Court Hears of Ethnic Change in Knin

But defence witness says there was no policy to move Croats into deserted Serb homes.

Court Hears of Ethnic Change in Knin

But defence witness says there was no policy to move Croats into deserted Serb homes.

Thursday, 22 October, 2009
A defence witness testifying in the trial of former Croatian army general Ivan Cermak denied this week that the Croat authorities had sought to prevent the return of the Serbian population to the Krajina region of Croatia to reclaim property after Operation Storm.

Petar Pasic, formerly the Croatian government's civilian commissioner for Knin, told the Hague tribunal that the number of Serbs in Knin dropped from 90 per cent to less than 10 per cent in the months following Operation Storm. The Croatian population rose from eight per cent to 90 per cent.

Cermak is accused, along with generals Ante Gotovina and Mladen Markac, of responsibility for crimes committed against Serb civilians during and after Operation Storm, a Croatian military offensive aimed at retaking the Serb-held Krajina region in August 1995.

The indictment alleges that Gotovina, Markac and Cermak participated in a joint criminal enterprise, along with then Croatian president Franjo Tudjman, the former Croatian minister of defence, Gojko Susak, and others.

The goal was the permanent removal of the Serb population from the Krajina region by means of force, fear, persecution, forced displacement, deportation, and destruction of property, the indictment says.

According to the indictment, Tudjman appointed Cermak commander of the Knin Garrison on August 5, 1995. In this position, Cermak was charged with maintaining order within the Croatian army, HV, units operating in the garrison, as well as civilian police, it says.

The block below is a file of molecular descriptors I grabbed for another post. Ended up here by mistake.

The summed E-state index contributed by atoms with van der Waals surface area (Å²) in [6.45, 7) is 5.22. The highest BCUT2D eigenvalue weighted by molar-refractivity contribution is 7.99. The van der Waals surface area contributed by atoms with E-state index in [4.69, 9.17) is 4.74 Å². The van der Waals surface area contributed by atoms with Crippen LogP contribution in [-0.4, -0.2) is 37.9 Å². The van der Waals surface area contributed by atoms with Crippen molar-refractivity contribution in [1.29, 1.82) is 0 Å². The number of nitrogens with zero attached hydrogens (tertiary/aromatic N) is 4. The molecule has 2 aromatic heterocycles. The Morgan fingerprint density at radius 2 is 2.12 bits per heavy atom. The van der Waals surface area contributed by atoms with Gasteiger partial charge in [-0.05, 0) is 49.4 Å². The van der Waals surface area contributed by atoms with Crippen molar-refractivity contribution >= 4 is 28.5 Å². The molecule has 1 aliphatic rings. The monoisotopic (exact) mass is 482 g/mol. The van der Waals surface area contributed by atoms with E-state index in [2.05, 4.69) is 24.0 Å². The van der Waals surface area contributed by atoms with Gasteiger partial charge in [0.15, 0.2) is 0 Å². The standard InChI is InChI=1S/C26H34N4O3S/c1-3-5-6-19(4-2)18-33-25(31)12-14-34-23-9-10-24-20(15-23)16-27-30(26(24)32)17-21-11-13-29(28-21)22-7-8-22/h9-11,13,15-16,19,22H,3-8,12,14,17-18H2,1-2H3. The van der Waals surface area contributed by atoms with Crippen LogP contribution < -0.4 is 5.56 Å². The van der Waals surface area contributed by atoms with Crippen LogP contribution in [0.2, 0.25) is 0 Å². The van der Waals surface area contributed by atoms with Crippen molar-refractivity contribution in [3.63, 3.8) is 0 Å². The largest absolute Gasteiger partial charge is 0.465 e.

Cermak is also accused of permitting ongoing criminal activity during Operation Storm, failing to establish order among his subordinates, and providing false assurances to the international community that actions to stop such crimes were being taken. He has pleaded not guilty to all charges.

In his statement to the defence, Pasic said that Cermak dealt primarily with civilian issues, and that the military police were not subordinate to Cermak.

Prosecutor Katrina Gustafson asked if Pasic was aware that according to the indictment, Cermak issued orders to members of the HV and Croatian ministry of the interior, MUP, including the military and civilian police.

“I wasn’t aware of that,” Pasic said. “Members of the military police did not participate in meetings with me and Mr Cermak.”

Gustafson asked Pasic if he had any knowledge about the authority or function of a garrison commander, under the rules and laws that applied at the time of Operation Storm.

“As far as I know, a garrison commander does not have any special authorities save for supplying units currently deployed in the area… where that person serves as garrison commander,” Pasic told the judges, adding that Cermak’s authorities fell “within the purview of the civilian sector”.

In his statement to the defence, Gustafson read, Pasic said that the Knin garrison command issued blank passage papers, which Cermak gave to him to distribute to residents wishing to return to Knin after Operation Storm.

“Did General Cermak have the authority to issue these passes?” Gustafson asked.

“I don’t know whether he had the authority,” Pasic told the judges. “But… these passes were a positive development.”

Gustafson read from Pasic’s statement to the Office of the Prosecution, OTP, in which he said that Serbs who left their homes during Operation Storm were required to make an official request to return to Croatia by December 1995. If they failed to do so, the statement read, their home became the property of the state.

Gustafson clarified that Pasic was referring to a law issued on September 20, 1995, detailing the taking over of the administration of property abandoned by Serb citizens. In accordance with article 11 of the law, Gustafson said, Serbs were required to physically return to Croatia to make the request to have their property returned to them.